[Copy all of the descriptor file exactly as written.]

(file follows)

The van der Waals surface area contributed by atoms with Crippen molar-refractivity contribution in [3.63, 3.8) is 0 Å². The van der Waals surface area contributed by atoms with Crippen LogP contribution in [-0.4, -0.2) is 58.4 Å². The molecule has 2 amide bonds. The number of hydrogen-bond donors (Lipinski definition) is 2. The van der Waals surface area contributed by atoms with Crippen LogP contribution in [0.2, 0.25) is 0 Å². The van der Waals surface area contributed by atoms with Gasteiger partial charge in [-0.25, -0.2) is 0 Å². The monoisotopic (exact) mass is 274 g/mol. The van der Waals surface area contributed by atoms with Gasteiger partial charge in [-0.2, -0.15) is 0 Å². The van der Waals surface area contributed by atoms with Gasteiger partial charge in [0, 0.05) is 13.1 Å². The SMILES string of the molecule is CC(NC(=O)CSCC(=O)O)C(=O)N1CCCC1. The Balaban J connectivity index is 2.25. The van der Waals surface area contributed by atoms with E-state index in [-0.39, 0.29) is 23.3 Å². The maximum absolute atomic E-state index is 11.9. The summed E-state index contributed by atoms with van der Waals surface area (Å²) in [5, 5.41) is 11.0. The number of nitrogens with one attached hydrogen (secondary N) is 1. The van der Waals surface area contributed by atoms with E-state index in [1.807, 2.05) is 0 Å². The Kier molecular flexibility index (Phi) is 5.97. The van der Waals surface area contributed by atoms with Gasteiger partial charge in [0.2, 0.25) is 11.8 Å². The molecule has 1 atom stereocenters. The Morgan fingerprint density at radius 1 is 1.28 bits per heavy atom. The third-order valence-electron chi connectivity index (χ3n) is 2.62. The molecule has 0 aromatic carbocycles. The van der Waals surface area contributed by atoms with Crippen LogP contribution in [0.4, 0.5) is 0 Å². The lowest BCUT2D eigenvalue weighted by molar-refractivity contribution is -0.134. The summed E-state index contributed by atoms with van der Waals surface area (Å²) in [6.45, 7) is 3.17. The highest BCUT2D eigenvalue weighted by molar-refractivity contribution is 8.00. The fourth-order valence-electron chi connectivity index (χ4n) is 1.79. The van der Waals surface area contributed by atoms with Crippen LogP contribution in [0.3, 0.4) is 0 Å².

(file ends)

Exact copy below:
The van der Waals surface area contributed by atoms with Crippen molar-refractivity contribution in [3.63, 3.8) is 0 Å². The van der Waals surface area contributed by atoms with Crippen LogP contribution in [-0.4, -0.2) is 58.4 Å². The molecule has 2 amide bonds. The number of hydrogen-bond donors (Lipinski definition) is 2. The van der Waals surface area contributed by atoms with Crippen LogP contribution in [0.2, 0.25) is 0 Å². The van der Waals surface area contributed by atoms with Gasteiger partial charge in [-0.25, -0.2) is 0 Å². The monoisotopic (exact) mass is 274 g/mol. The van der Waals surface area contributed by atoms with Gasteiger partial charge in [-0.2, -0.15) is 0 Å². The van der Waals surface area contributed by atoms with Gasteiger partial charge in [0, 0.05) is 13.1 Å². The SMILES string of the molecule is CC(NC(=O)CSCC(=O)O)C(=O)N1CCCC1. The Balaban J connectivity index is 2.25. The van der Waals surface area contributed by atoms with E-state index in [-0.39, 0.29) is 23.3 Å². The maximum absolute atomic E-state index is 11.9. The summed E-state index contributed by atoms with van der Waals surface area (Å²) in [5, 5.41) is 11.0. The number of nitrogens with one attached hydrogen (secondary N) is 1. The van der Waals surface area contributed by atoms with E-state index in [1.807, 2.05) is 0 Å². The Kier molecular flexibility index (Phi) is 5.97. The van der Waals surface area contributed by atoms with Gasteiger partial charge in [0.2, 0.25) is 11.8 Å². The molecule has 1 atom stereocenters. The Morgan fingerprint density at radius 1 is 1.28 bits per heavy atom. The third-order valence-electron chi connectivity index (χ3n) is 2.62. The molecule has 0 aromatic carbocycles. The van der Waals surface area contributed by atoms with Crippen LogP contribution in [0.4, 0.5) is 0 Å². The lowest BCUT2D eigenvalue weighted by molar-refractivity contribution is -0.134. The summed E-state index contributed by atoms with van der Waals surface area (Å²) in [6.45, 7) is 3.17. The highest BCUT2D eigenvalue weighted by molar-refractivity contribution is 8.00. The fourth-order valence-electron chi connectivity index (χ4n) is 1.79. The van der Waals surface area contributed by atoms with Crippen LogP contribution in [0.3, 0.4) is 0 Å².